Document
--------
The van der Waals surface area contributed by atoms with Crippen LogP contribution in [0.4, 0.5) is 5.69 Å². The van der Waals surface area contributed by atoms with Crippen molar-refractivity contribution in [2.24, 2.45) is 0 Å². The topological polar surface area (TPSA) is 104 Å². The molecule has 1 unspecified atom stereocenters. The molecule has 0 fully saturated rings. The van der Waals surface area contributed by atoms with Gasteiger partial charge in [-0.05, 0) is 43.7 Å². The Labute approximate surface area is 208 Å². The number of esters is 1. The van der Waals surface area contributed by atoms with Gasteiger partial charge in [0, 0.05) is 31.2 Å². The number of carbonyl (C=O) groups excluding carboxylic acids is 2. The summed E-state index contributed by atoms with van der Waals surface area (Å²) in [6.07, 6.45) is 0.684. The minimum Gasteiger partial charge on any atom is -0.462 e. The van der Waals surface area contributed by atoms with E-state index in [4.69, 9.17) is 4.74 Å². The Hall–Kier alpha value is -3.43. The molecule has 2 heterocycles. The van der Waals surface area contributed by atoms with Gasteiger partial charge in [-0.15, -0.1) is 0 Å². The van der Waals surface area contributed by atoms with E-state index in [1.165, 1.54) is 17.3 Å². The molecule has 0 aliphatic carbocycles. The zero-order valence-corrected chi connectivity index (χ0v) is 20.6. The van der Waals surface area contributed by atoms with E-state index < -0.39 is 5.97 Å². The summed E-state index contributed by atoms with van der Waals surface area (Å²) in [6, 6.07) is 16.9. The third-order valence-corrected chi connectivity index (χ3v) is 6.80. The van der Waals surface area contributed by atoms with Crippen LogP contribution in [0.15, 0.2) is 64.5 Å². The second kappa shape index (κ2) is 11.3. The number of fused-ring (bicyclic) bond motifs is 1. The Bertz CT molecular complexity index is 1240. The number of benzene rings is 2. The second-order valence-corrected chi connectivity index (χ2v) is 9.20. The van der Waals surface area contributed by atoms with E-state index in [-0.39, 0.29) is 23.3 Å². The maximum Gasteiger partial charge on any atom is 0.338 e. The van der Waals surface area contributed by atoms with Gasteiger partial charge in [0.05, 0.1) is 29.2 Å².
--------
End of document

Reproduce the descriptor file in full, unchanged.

The van der Waals surface area contributed by atoms with Crippen LogP contribution in [0.4, 0.5) is 5.69 Å². The van der Waals surface area contributed by atoms with Crippen molar-refractivity contribution in [2.24, 2.45) is 0 Å². The topological polar surface area (TPSA) is 104 Å². The molecule has 1 unspecified atom stereocenters. The molecule has 0 fully saturated rings. The van der Waals surface area contributed by atoms with Gasteiger partial charge in [-0.05, 0) is 43.7 Å². The Labute approximate surface area is 208 Å². The number of esters is 1. The van der Waals surface area contributed by atoms with Gasteiger partial charge in [0, 0.05) is 31.2 Å². The number of carbonyl (C=O) groups excluding carboxylic acids is 2. The summed E-state index contributed by atoms with van der Waals surface area (Å²) in [6.07, 6.45) is 0.684. The minimum Gasteiger partial charge on any atom is -0.462 e. The van der Waals surface area contributed by atoms with E-state index in [4.69, 9.17) is 4.74 Å². The Hall–Kier alpha value is -3.43. The molecule has 2 heterocycles. The van der Waals surface area contributed by atoms with Gasteiger partial charge in [-0.15, -0.1) is 0 Å². The van der Waals surface area contributed by atoms with E-state index in [1.165, 1.54) is 17.3 Å². The molecule has 0 aliphatic carbocycles. The zero-order valence-corrected chi connectivity index (χ0v) is 20.6. The van der Waals surface area contributed by atoms with E-state index < -0.39 is 5.97 Å². The summed E-state index contributed by atoms with van der Waals surface area (Å²) in [6, 6.07) is 16.9. The third-order valence-corrected chi connectivity index (χ3v) is 6.80. The van der Waals surface area contributed by atoms with Crippen LogP contribution in [0.15, 0.2) is 64.5 Å². The second kappa shape index (κ2) is 11.3. The number of fused-ring (bicyclic) bond motifs is 1. The Bertz CT molecular complexity index is 1240. The number of benzene rings is 2. The second-order valence-corrected chi connectivity index (χ2v) is 9.20. The van der Waals surface area contributed by atoms with E-state index in [-0.39, 0.29) is 23.3 Å². The maximum Gasteiger partial charge on any atom is 0.338 e. The van der Waals surface area contributed by atoms with Gasteiger partial charge in [0.05, 0.1) is 29.2 Å².